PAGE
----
The claims of Brexit’s failure by its detractors are nothing more than nostalgic yearnings for an imagined past. They conveniently overlook the impact of Thatcherism an ideology allowed to flourish within the EU. The economic downturns and the austerity measures imposed on all EU states with its Stability and Growth Pact (SGP) forced limited public spending to a mere 3% of 60% of GDP.
These rose-tinted glasses also obscure the continued push for NHS privatisation and the presence of UN Special Rapporteurs on extreme poverty in the UK, who expose the European Union’s neoliberal policies causing poverty throughout Europe, all these things and many many more while still a member of the EU.
Furthermore, it is fanciful to believe that the Tories would act any differently outside the EU than they did within it. In reality, Westminster is wholly shaped around the interests of a ruling class and the oligarchy the very reason the Tories took us into the EU allowing them a free market playground selling off the UK’s assets while using cheap labour to reduce the wage bill.
Beyond Brexit: Unmasking the Failure of the Political Class
Hyperglobalization, as advocated by figures like Tony Blair, promised the dissolution of national boundaries and the liberation of free trade and finance, touting it as beneficial for all. However, the reality has been a disproportional burden on workers and non-graduates, evident in today’s income disparities and economic hardships.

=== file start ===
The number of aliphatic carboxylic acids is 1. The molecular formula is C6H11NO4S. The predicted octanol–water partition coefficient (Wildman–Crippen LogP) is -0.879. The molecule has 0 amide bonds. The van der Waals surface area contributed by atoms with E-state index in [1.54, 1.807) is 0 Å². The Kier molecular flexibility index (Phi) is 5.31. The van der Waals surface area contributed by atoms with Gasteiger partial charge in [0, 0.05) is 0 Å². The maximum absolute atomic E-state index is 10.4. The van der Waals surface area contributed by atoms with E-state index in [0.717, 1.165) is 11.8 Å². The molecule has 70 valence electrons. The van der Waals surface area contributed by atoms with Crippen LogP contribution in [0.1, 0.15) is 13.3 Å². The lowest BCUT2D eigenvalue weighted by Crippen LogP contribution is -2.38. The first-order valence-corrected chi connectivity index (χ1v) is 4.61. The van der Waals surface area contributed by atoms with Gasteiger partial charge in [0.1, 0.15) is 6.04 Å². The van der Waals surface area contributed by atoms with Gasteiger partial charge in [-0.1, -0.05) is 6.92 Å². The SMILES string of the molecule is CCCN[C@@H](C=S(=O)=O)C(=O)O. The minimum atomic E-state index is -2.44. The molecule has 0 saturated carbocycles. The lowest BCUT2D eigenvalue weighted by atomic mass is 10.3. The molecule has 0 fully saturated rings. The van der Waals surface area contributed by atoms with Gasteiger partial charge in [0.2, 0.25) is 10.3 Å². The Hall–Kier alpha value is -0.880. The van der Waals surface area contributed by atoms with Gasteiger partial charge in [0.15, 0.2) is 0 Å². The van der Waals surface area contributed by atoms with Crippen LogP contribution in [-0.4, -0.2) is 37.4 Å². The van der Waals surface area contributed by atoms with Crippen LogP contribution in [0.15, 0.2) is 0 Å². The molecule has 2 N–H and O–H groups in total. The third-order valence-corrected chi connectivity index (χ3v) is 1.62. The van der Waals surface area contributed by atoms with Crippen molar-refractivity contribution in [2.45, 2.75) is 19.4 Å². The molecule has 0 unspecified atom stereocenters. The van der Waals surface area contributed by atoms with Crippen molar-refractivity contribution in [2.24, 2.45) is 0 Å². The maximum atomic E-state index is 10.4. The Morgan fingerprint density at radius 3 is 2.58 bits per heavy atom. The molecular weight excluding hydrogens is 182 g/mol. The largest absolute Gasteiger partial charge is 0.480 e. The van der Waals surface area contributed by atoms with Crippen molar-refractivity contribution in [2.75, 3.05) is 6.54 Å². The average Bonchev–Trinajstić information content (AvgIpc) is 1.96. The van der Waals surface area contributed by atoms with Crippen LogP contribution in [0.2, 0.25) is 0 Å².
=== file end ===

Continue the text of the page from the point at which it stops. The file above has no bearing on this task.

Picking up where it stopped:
Additionally, this era of governance has depoliticised politics, leaving little room for meaningful debate or choice, as power is consolidated in unelected and unaccountable institutions, agencies, and so-called experts. The European Union exemplifies this democratic deficit persisting within its structure.
This supranational experiment came at significant costs, extending beyond mere economic factors. The overwhelming evidence now confirms the substantial distributional costs inflicted on workers, non-graduates, and industrial communities. Scholars like Philip McCann have highlighted the alarming inter-regional inequalities in England, underscoring how regions are as divided and unequal as entirely separate countries.
Blair and many other influential advocates of globalization have grossly underestimated the distributional costs and the profound human impact it would have.
For the working class, our entry into the European Union did not deliver the promised sunny uplands or unfettered freedom to prosper. Instead, we have witnessed the decline of our deindustrialised towns, desolate pit villages, and barren dockyards reduced to mere shells of their former selves.